Thursday, July 24, 2014

PiYo: Hardcore on the Floor Review

For those individuals who order PiYo through a Beachbody coach or, you are rewarded with a special treat: a bonus workout, Hardcore on the Floor. People with this workout are given the opportunity to have it replace the Core workout starting on week four of the PiYo calendar.

Hardcore on the Floor clocks in at thirty-three minutes, so it's approximately the same time as Core. In general, I find the workout to be a bit more challenging than Core and the moves a little bit more exciting. A lot of work is done in Beast and Plank, which left my shoulders significantly fatigued at the end of this workout. If you are looking to straighten your core with a workout that isn't just crunches and sit-ups, Hardcore on the Floor is an excellent option.

I've been listening to Obstacle Dominator podcast lately and have noticed a theme when the hosts talk about training -- core strength is key! There is a lot of talk about having a strong lower back, overall core, and stabilizer muscles. The hosts, Hunter and Ben, talk about doing plank work and plyometic work that engages the stabilizers as much as they talk about the importance of endurance for long obstacle course races. Hearing this makes me think I should be placing more emphasis on PiYo in my training program than I was. PiYo is a ton of non-impact core work and is just the sort of thing Ben and Hunter are talking about for core work. Because PiYo is easy on the joints, it's a nice workout to add in on a day that I do a run or any other impact activity.

Below is the moves list for Hardcore on the Floor. I think reading through will give you a good idea of how this workout differs from Core. Based on my goals, I definitely prefer Hardcore on the Floor. Might as well order your copy of PiYo through Beachbody to get this workout. I find it to be one of the most interesting in the PiYo program.

Roll down, then up x 4
Roll to hands and knees
Flex abs, then flex back
Knee tucks in, then leg back (both leads)
Crouching position
Straighten > crouch
Child's pose

On all fours, tabletop
Lower knees
Lower knees
Beast > turning roll-out
Add kick-out
Lift and lower in kick-out (advanced is curling in while lifting)
Roll back > roll up > lift and lower in kick-out
Child's pose
Repeat series (alt. lead)
V-Sit, alternate leg lifts
V-Sit, lift and lower both legs
Lie back, roll up into v-sit hold
Feet to floor, roll back to lying down position
Both legs straight up, shoulders off floor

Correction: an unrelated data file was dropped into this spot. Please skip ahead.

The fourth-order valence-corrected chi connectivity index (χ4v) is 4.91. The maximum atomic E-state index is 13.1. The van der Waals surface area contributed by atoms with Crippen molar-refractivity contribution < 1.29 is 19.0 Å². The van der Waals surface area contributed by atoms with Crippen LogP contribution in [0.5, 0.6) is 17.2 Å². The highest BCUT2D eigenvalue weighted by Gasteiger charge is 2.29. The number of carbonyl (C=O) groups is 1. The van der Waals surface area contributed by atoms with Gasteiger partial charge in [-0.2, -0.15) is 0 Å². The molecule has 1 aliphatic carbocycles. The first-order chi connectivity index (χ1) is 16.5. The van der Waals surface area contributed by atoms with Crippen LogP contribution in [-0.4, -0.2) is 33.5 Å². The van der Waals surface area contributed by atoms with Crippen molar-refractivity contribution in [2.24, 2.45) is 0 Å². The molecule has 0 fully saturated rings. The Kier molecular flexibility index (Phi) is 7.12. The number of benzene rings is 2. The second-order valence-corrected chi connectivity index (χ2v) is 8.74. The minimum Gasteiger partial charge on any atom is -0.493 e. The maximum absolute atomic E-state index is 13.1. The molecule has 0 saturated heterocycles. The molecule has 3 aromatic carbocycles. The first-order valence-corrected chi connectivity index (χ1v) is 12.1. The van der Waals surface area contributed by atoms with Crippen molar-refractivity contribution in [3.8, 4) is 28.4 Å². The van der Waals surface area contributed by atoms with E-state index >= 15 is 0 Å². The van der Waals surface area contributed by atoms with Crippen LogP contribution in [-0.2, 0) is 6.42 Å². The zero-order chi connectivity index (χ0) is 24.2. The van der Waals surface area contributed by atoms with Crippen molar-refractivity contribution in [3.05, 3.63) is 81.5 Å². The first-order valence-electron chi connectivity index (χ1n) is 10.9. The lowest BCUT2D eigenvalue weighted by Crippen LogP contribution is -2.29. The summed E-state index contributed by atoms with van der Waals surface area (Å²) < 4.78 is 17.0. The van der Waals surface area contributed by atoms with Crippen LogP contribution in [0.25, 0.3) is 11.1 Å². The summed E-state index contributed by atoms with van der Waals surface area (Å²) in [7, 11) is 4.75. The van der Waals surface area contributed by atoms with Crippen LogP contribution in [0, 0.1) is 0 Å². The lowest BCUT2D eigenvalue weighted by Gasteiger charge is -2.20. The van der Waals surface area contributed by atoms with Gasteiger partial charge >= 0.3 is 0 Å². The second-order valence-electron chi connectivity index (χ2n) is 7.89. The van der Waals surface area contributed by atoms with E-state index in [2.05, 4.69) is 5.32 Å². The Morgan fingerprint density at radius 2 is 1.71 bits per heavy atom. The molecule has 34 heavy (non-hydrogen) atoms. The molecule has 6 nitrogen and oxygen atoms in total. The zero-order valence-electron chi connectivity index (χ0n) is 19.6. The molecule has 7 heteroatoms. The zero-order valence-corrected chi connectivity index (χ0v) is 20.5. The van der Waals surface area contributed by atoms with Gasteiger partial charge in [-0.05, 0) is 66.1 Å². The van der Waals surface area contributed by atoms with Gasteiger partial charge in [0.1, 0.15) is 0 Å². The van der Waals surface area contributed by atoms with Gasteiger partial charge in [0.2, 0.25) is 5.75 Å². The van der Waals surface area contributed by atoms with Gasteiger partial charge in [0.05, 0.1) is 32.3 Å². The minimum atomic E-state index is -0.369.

Alternating twisting oblique crunch
Add scissor kick
Bend knees
Elbow to side > turn knees to same side > extend legs > knees back > lie down
Repeat elbow series (alt. lead)

Ball sit
Roll back > roll forward > hold
PiYo Pedal
Add lean back
Side plank
Side crunch
Kneeling kicking
Child's pose
Repeat side plank series (alt. lead)
Flip around, knees don't touch floor
Roman twist
Flip around, knees don't touch floor
Tap knees
Repeat series x 3

Knee in, then extend leg
Add leg lift
Elbow plank
Hip tap
Child's pose
Repeat series (alt. leg)
Child's pose
Down dog
Hold down dog split
Down dog split > knee in
Down dog split > tap ankle
Down dog split > knee in > tap ankle
Child's pose
Repeat series (alt. lead)
Elbow plank
Walk feet in < walk feet out
Repeat x 4
4-count Tricep push-ups
Down dog
2-count Tricep push-up
Down dog
Repeat x 3

Lie down on stomach
Lift alternating arms out, then back
Lift both arms, then back
Lift arms and legs > cross > extend > back down (officially called Sea Turtle)
Child's pose
Lie on stomach
Grab back to heel, pull towards you stretching the quad (like doing Bow but one side at a time)
Switch arms/legs
On all-fours
Round and release back (Cat-cow)
Child's pose

All and all a good workout that seems to engage a lot of important muscles. I found myself sweating more from this workout than most. I have to say that there is one thing I really respect about the PiYo model -- it's what attracted me to Insanity too -- no gear. The only thing you need for PiYo is your body because everything is a body-weight exercise. Like I said, Insanity was the same way. 

For obstacle course racing, you need to be good at moving your body around and pulling and pushing your body weight. Functional movements and body-weight exercises are the sort of training that seem to make the most sense for obstacle course races. I think resistance training with weights is great, and I do a bit of it, but I have been cutting back on that sort of training and doing more body-weight training, like planks, push-ups, pull-ups, dips, lunges, and squats because these sorts of moves will likely benefit me the most when I do an obstacle race. 

I was a little bit hard on PiYo in some of my earlier reviews since I thought the program was a bit too easy. However, I am beginning to see the merits in the program and find that it's a nice supplement to the higher intensity workouts I am doing earlier in the day. I do occasionally wish PiYo was a bit faster paced but respect that it holds a unique place it my workout library. It may be a simpler gentler workout. It may be easier overall, but it definitely has value and is giving me something that I wouldn't do as much otherwise. That is a good thing.


LauraJ23 said...

I love your blog! I am on week six of the beachbody piyo strength calendar. I am loving it. I like how you give a breakdown of the sequence of moves for each video/review. Great job!

Nicole Sibley said...

Thank you so much! Good luck with the program.